• @PauliL: I don't agree, because in all comparisons of PNG compression software, there are very large differences between the sizes of the generated images. If all products used the same parameters for the same library, then all the sizes should have been the same, as well as the speed. – harrymc Nov 30 '14 at 14:22
  • Do you have any links to such comparisons? – Pauli L Nov 30 '14 at 15:10
  • @PauliL: A quick search came up with this comparison. – harrymc Nov 30 '14 at 16:13
  • @PauliL: You are probably right that the zlib compression levels are affected by the compression levels of PNG. I have modified my answer accordingly, although no compression tool documents what they do exactly. Perhaps the explanation for the tools with the worst size results is that they use no filters at all, only zlib compression. – harrymc Dec 1 '14 at 12:12

OK, I am too late for the bounty, but here is my answer anyway.

PNG is always lossless. It uses Deflate/Inflate algorithm, similar to those used in zip programs.

Deflate algorithm searches repeated sequences of bytes and replaces those with tags. The compression level setting specifies how much effort the program uses to find the optimal combination of byte sequences, and how much memory is reserved for that. It is compromise between time and memory usage vs. compressed file size. However, modern computers are so fast and have enough memory so that there is rarely need to use other than the highest compression setting.

Many PNG implementations use zlib library for compression. Zlib has nine compression levels, 1-9. I don't know the internals of Gimp, but since it has compression level settings 0-9 (0 = no compression), I would assume this setting simply selects the compression level of zlib.

Deflate algorithm is a general purpose compression algorithm, it has not been designed for compressing pictures. Unlike most other lossless image file formats, PNG format is not limited to that. PNG compression takes advantage of the knowledge that we are compressing a 2D image. This is achieved by so called filters.

(Filter is actually a bit misleading term here. It does not actually change the image contents, it just codes it differently. More accurate name would be delta encoder.)

PNG specification specifies 5 different filters (including 0 = none). The filter replaces absolute pixel values with difference from previous pixel to the left, up, diagonal or combination of those. This may significantly improve the compression ratio. Each scan line on the image can use different filter. The encoder can optimize the compression by choosing the best filter for each line.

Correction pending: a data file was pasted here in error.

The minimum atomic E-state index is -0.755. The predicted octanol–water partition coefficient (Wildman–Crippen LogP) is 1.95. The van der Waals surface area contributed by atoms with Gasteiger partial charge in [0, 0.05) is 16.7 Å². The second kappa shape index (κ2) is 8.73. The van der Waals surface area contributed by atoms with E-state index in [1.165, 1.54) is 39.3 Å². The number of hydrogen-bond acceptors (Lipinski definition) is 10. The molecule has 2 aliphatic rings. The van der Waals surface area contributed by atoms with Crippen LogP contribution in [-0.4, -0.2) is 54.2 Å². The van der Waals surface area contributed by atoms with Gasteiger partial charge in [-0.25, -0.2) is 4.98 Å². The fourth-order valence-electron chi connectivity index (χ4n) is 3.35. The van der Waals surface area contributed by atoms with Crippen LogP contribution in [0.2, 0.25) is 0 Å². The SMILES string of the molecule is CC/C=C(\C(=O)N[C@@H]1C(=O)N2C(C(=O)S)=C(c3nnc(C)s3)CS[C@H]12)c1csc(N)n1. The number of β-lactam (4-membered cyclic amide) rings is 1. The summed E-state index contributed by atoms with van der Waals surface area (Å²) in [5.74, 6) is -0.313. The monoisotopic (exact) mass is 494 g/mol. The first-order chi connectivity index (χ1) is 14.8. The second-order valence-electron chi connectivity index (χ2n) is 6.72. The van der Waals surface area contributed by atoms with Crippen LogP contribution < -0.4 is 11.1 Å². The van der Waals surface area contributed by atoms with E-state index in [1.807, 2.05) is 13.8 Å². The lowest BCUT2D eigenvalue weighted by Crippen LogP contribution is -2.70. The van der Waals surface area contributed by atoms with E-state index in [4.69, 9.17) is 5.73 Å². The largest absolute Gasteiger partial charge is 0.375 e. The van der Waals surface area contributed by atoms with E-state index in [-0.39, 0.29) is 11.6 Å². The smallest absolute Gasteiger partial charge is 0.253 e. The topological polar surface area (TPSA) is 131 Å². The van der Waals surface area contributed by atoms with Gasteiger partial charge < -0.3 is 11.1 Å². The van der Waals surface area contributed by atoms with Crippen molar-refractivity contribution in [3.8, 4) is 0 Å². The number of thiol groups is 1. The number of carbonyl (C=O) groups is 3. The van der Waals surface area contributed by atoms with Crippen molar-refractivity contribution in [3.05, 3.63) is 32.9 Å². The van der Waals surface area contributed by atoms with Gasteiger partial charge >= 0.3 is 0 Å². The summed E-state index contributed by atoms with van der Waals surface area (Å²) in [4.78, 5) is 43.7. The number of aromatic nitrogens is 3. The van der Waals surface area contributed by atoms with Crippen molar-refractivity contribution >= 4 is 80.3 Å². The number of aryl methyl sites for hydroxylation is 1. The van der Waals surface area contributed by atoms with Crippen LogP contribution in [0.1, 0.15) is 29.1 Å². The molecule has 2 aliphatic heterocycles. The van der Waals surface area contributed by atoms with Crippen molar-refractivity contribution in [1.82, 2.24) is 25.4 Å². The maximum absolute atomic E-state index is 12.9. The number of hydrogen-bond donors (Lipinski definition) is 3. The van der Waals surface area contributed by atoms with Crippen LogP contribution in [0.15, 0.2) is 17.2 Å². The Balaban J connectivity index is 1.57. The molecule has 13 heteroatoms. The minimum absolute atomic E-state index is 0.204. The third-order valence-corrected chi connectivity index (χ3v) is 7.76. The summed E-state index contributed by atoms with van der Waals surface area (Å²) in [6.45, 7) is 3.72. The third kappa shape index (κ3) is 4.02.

For details of PNG file format, see PNG Specification.

Since there are virtually infinite number of combinations, it is not possible to try them all. Therefore, different kind of strategies have been developed for finding an effective combination. Most image editors probably do not even try to optimize the filters line by line but instead just used fixed filter (most likely Paeth).

A command line program pngcrush tries several strategies to find the best result. It can significantly reduce the size of PNG file created by other programs, but it may take quite a bit of time on larger images. See Source Forge - pngcrush.


Compression level in lossless stuff is always just trading encode resources (usually time, sometimes also RAM) vs. bitrate. Quality is always 100%.

Of course, lossless compressors can NEVER guarantee any actual compression. Random data is incompressible, there's no pattern to find and no similarity. Shannon information theory and all that. The whole point of lossless data compression is that humans usually work with highly non-random data, but for transmission and storage, we can compress it down into as few bits as possible. Hopefully down to as close as possible to the Kolmogorov complexity of the original.

Whether it's zip or 7z generic data, png images, flac audio, or h.264 (in lossless mode) video, it's the same thing. With some compression algorithms, like lzma (7zip) and bzip2, cranking up the compression setting will increase the DECODER's CPU time (bzip2) or more often just the amount of RAM needed (lzma and bzip2, and h.264 with more reference frames). Often the decoder has to save more decoded output in RAM because decoding the next byte could refer to a byte decoded many megabytes ago (e.g. a video frame that is most similar to one from half a second ago would get encoded with references to 12 frames back). Same thing with bzip2 and choosing a large block size, but that also decompresses slower. lzma has a variable size dictionary, and you could make files that would require 1.5GB of RAM to decode.

  • Hmmm I saw an implementation to yank control of the drive stepper motor and head directly to provide guaranteed lossless compression. Manchester encoding is easily beaten if you have a high-res clock source. – Joshua Dec 3 '14 at 2:23
  • @Joshua: Using a higher-density physical storage format is not the same as data compression ... – SamB Dec 19 '14 at 21:09

Firstly, PNG is always lossless. The apparent paradox is due to the fact that there are two different kinds of compression possible (for any kind of data): lossy and lossless.

Lossless compression squeezes down the data (i.e. file size) using various tricks, keeping everything and without making any approximation. As a result, it is possible that lossless compression will not actually be able compress things at all. (Technically data with high entropy can be very hard or even impossible to compress for lossless methods.) Lossy compression approximates the real data, but the approximation is imperfect, but this "throwing away" of precision allows typically better compression.

Here is a trivial example of lossless compression: if you have an image made of 1,000 black pixels, instead of storing the value for black 1,000 times, you can store a count (1000) and a value (black) thus compressing a 1000 pixel "image" into just two numbers. (This is a crude form of a lossless compression method called run-length encoding).